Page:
From the Research Center

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Wendy Troxel, Director // NACADA Center for Research at Kansas State University


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Greetings! In this edition of NACADA Research Quarterly we celebrate scholarly award winners, grant recipients, completed dissertations, and new publications dedicated to the scholarship of advising. We’re also prepping for the 2020 NACADA Annual Conference, to be held virtually October 5-8. The online format will provide more opportunities than ever before to access multiple sessions as they happen (no travel time in the convention center!) and enjoy the flexibility of “on demand” content.

And yes! The NACADA Research Café will be open for collaborative conversations and informative, research-focused activities.

In fact, the Annual Conference Advisory Board, the NACADA Research Committee, and the NACADA Center for Research at KSU are excited to announce that a new “Scholarly Papers” session type will be launched at the 2021 NACADA Annual Conference!

This type of session includes 2 or 3 “scholarly paper presentations” around a common area of focus, with a discussant who moderates the session, having already read the manuscripts. The author (or authors) for each paper is permitted a maximum of 15 minutes to describe the study or theoretical/philosophical analysis to the audience. After the papers have been presented, the discussant summarizes them and provides a critical analysis of the manuscripts, offering helpful feedback toward a next draft of the manuscript and a synthesis of the papers connected to theme of the session. Finally, the audience members have the opportunity to ask questions of the authors.

Following the session, the discussant forwards the feedback to each of the authors. The authors now have helpful feedback not only from the discussant, but also from the audience members who participated during the session.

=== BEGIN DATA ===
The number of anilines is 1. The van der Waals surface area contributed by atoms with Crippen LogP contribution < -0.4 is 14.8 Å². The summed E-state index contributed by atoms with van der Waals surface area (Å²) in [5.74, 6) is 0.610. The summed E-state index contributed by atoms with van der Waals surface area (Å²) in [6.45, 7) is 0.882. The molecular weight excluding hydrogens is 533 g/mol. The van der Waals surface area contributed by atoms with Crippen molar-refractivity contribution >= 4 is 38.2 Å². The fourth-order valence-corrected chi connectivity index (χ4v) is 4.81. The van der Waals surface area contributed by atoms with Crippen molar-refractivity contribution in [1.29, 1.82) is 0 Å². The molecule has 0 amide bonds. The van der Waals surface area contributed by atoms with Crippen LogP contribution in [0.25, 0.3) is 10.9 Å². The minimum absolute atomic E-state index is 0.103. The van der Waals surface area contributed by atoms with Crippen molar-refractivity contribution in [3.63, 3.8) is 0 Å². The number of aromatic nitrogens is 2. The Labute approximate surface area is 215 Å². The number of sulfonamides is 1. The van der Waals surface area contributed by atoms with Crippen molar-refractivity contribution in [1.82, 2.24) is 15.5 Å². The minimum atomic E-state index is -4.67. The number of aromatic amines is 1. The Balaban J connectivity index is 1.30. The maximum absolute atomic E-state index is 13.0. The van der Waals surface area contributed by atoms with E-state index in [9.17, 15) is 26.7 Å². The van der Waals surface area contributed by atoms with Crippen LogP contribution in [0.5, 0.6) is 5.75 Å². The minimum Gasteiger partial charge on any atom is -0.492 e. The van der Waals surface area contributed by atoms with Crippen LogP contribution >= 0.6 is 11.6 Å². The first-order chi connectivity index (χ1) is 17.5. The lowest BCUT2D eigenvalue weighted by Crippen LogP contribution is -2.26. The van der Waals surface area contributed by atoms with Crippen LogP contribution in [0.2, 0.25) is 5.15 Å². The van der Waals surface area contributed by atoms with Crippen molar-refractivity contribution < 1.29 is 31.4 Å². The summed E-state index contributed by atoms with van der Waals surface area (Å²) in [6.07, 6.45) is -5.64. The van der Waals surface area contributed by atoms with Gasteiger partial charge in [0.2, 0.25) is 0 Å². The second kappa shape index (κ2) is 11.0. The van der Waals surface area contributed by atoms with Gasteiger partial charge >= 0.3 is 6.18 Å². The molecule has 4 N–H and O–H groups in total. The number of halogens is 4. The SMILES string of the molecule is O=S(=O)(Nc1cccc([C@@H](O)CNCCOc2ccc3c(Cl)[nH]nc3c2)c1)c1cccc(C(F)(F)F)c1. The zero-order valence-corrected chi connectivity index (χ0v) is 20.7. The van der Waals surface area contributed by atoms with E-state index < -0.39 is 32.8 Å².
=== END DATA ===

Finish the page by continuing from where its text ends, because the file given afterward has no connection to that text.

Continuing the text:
There will be more information about the proposal process (authors submit a proposal with the intention of submitting the manuscript about one month prior to the conference), as well as the opportunity to view a number of sample sessions, both during this year’s annual conference and over the next few months.

 

Thank you for all you do as Scholarly Advisors!

Writer Support

Practicing Hospitality in Writing Groups
Rhonda Dean-Kyncl, NACADA Coordinator of Writer Support


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No matter where you are in your academic advising career, your perspective is significant and important to the practice of our profession. Writing groups practice hospitality as each member shares ideas and feedback in a way that welcomes all. 

Successful writing groups are absolutely dependent on our practice of good hospitality. By giving attention to another colleague’s work and taking the time out of your semester to devote to a colleague, you are practicing hospitality. You are opening yourself to the ideas and words and voices of others. What a gift! 

A writing group is also the perfect place to practice reciprocity. You give generously of your time and attention, and then someone else returns that generous gift to you as they read and comment on your work. 

Writing groups work best when there is a strong level of care and concern for one another built in, in addition to a sense of purpose that focuses on the work. In the long run, it is best to remember that the Golden Rule applies in writing groups as well as many other parts of life; treat others as you wish to be treated. In the writing context that means: provide good feedback that is meaningful, provide feedback that will help your colleague write a better essay or article, and receive the feedback as you want your colleague to receive yours. 

There’s still time to SIGN UP for one of NACADA’s Virtual Writing Groups, or create your own writing group on your campus, comprised of colleagues across your college or university. Either way, being part of a living, learning community will deepen your knowledge of and engagement with our profession. We need your voice. And look for this column next time when we talk about: Suspending Your Inner Critic.
 

Editors' Corner

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From the editorial teams of the NACADA Journal and the NACADA Review